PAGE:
Teacher Salaries: How Much You Really Make
Updated: Jun 16
One of the biggest roadblocks that prospective teachers face is the question of salary.
Questions like "don't teachers get paid next to nothing?" and "how will you be able to support a family?" are very common. Before you believe these commonly held notions at face value, let's take a closer look at the facts.
Let's be frank: teachers salaries have been lower than other post-bachelor's degree careers for a while. This is no secret. But there's much more to consider.
For example, teacher salaries are on the rise.
Let's take a look at STARTING salaries. In Utah during the 2017-18 year, the average starting teacher salary was $38,499. While there are enough exceptions statewide to bring down the average, here's a list of updated Wasatch Front School Districts' starting teacher salaries for 2022-2023:
Provo: $45,000 – 186 days
Wasatch: $55,928 – 187 days
Canyons: $54,665 – 186 days
Alpine: $52,165 – 185 days
Nebo: $50,369 – 185 days
Jordan: $48,625 – 185 days
Salt Lake: $57,914 – 181 days
Davis: $44,916 – 185 days
Murray: $54,782 – 189 days
Granite: $50,380 – 190 days
Ogden: $47,000 – 181.5 days
Park City: $51,775
2020-21 average: $48,322
The average for these 12 districts along the Wasatch Front for the 2020-21 school year is $48,322 - considerably more than $38,499! Starting teacher salaries are steadily climbing, and we haven't seen the end of it yet! We have a salary race on our hands!
By way of comparison, according to Payscale.com the average salary for accountants in
Salt Lake City is $49,075 - not too far ahead of the average Wasatch Front first-year teacher. But Park City School District already pays their starting teachers $50,700 with Canyons and Murray School Districts tying for second place with starting salaries of $50,000.
This salary war has taken root along the Wasatch Front (and Utah in general), causing all districts to compete with one another for the best educators. This is very good news for future teachers in Utah, as these raises will continue to percolate through the entire education system.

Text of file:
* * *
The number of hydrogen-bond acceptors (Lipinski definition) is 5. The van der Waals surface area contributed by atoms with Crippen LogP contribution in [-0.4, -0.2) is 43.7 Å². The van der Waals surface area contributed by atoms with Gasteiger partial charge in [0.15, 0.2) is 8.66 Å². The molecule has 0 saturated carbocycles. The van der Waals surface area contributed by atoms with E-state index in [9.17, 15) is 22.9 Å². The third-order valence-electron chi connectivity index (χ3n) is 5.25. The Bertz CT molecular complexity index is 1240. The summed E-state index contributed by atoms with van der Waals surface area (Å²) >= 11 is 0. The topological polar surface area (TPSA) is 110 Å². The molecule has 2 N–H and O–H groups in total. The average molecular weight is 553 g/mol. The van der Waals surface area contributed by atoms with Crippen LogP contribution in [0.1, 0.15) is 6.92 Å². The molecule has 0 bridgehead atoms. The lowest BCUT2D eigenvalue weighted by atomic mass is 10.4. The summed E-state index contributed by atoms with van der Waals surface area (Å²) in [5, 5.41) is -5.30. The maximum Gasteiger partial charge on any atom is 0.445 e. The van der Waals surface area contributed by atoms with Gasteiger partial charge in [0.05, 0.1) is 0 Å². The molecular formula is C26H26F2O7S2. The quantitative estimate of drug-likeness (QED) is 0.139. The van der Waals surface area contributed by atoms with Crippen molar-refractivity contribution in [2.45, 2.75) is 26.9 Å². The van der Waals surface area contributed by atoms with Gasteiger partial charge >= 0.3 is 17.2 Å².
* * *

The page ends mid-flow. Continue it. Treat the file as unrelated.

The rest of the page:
Another thing to consider is the comparison between yearly salary and work days per year.
Utah School Districts officially contract their teachers for 185 days (some give or take a few). Most jobs outside of the field of education require around 235 work days per year (after subtracting weekends, holidays, and vacation days). Given this knowledge, let's do the math.
Most people only consider yearly salary when deciding on a major. In the following graphics, we've included entry-level mechanical engineers and accountants, just to give some examples. With Canyon and Murray district's new raise to $50K, they've already outrun the average SLC first-year accountant, but engineers seem to be a lot further ahead in the green game. But when we take days worked per year into consideration, some surprising differences are evident:
All of the sudden, teachers starting at Canyons School District working 187 days earn $267 per day -- a slim yet surprising $3 more per day than average starting Salt Lake engineers who work 235 days a year. Where our average starting teachers in the Wasatch Front earn less than starting SLC accountants per year, they earn a startling $40 more per day.
Finally, have you thought about your benefits?!
An important part of considering any job is to review the benefits it includes, such as retirement packages and medical and life insurance. Rest assured that teachers get stellar benefits! For example, the average private sector employee in the United States will have their company match about 4-6 percent of the person's salary which is then placed into a 401(k), so the employee loses money in monthly take-home pay to put into the 401(k). In Utah, teachers have 10 percent of their income put away into their pension plan automatically. In other words, teachers always know that their retirement will grow yearly without affecting their take-home pay. Many teachers choose to contribute more to the retirement plan, but having a baseline of 10 percent contributed each year is considerable in comparison to retirement plans in the private sector. Districts also offer affordable insurance plans. In some districts, such as Wasatch School District, the entire cost of medical and life insurance is covered before salary is paid out to their teachers. Most other jobs simply cannot compete with the benefits that teachers receive.
We've covered quite a bit of information here, but for even more info on salary, check out our other salary blog posts or Teach.org. There is more information regarding national trends. And as always, we would love to chat with you! Reach out to us here to set up a Zoom meeting or email us at firstname.lastname@example.org
This post was updated on December 14, 2020.